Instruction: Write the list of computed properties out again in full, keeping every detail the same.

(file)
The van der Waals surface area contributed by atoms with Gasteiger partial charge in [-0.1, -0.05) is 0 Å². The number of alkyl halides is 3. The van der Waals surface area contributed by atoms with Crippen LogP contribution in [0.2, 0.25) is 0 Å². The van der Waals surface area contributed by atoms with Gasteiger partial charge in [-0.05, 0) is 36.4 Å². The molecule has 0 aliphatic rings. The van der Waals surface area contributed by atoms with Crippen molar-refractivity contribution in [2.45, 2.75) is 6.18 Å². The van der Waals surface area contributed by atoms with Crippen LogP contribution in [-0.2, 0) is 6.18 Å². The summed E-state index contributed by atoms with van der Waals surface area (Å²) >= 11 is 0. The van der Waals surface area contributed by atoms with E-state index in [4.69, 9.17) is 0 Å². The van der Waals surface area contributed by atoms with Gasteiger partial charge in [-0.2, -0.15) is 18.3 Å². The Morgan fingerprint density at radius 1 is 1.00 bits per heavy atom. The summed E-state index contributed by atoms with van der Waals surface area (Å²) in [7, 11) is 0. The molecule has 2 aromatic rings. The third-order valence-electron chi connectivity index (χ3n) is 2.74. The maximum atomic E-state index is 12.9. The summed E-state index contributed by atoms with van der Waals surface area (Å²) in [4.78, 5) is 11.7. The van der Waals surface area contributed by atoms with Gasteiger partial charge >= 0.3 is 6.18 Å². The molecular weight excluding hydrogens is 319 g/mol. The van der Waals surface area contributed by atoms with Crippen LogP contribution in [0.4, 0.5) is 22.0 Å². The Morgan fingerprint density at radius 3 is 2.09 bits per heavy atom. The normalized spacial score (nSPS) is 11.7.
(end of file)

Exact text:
The van der Waals surface area contributed by atoms with Gasteiger partial charge in [-0.1, -0.05) is 0 Å². The number of alkyl halides is 3. The van der Waals surface area contributed by atoms with Crippen LogP contribution in [0.2, 0.25) is 0 Å². The van der Waals surface area contributed by atoms with Gasteiger partial charge in [-0.05, 0) is 36.4 Å². The molecule has 0 aliphatic rings. The van der Waals surface area contributed by atoms with Crippen molar-refractivity contribution in [2.45, 2.75) is 6.18 Å². The van der Waals surface area contributed by atoms with Crippen LogP contribution in [-0.2, 0) is 6.18 Å². The summed E-state index contributed by atoms with van der Waals surface area (Å²) >= 11 is 0. The van der Waals surface area contributed by atoms with E-state index in [4.69, 9.17) is 0 Å². The van der Waals surface area contributed by atoms with Gasteiger partial charge in [-0.2, -0.15) is 18.3 Å². The Morgan fingerprint density at radius 1 is 1.00 bits per heavy atom. The summed E-state index contributed by atoms with van der Waals surface area (Å²) in [7, 11) is 0. The molecule has 2 aromatic rings. The third-order valence-electron chi connectivity index (χ3n) is 2.74. The maximum atomic E-state index is 12.9. The summed E-state index contributed by atoms with van der Waals surface area (Å²) in [4.78, 5) is 11.7. The van der Waals surface area contributed by atoms with Gasteiger partial charge >= 0.3 is 6.18 Å². The molecular weight excluding hydrogens is 319 g/mol. The van der Waals surface area contributed by atoms with Crippen LogP contribution in [0.4, 0.5) is 22.0 Å². The Morgan fingerprint density at radius 3 is 2.09 bits per heavy atom. The normalized spacial score (nSPS) is 11.7.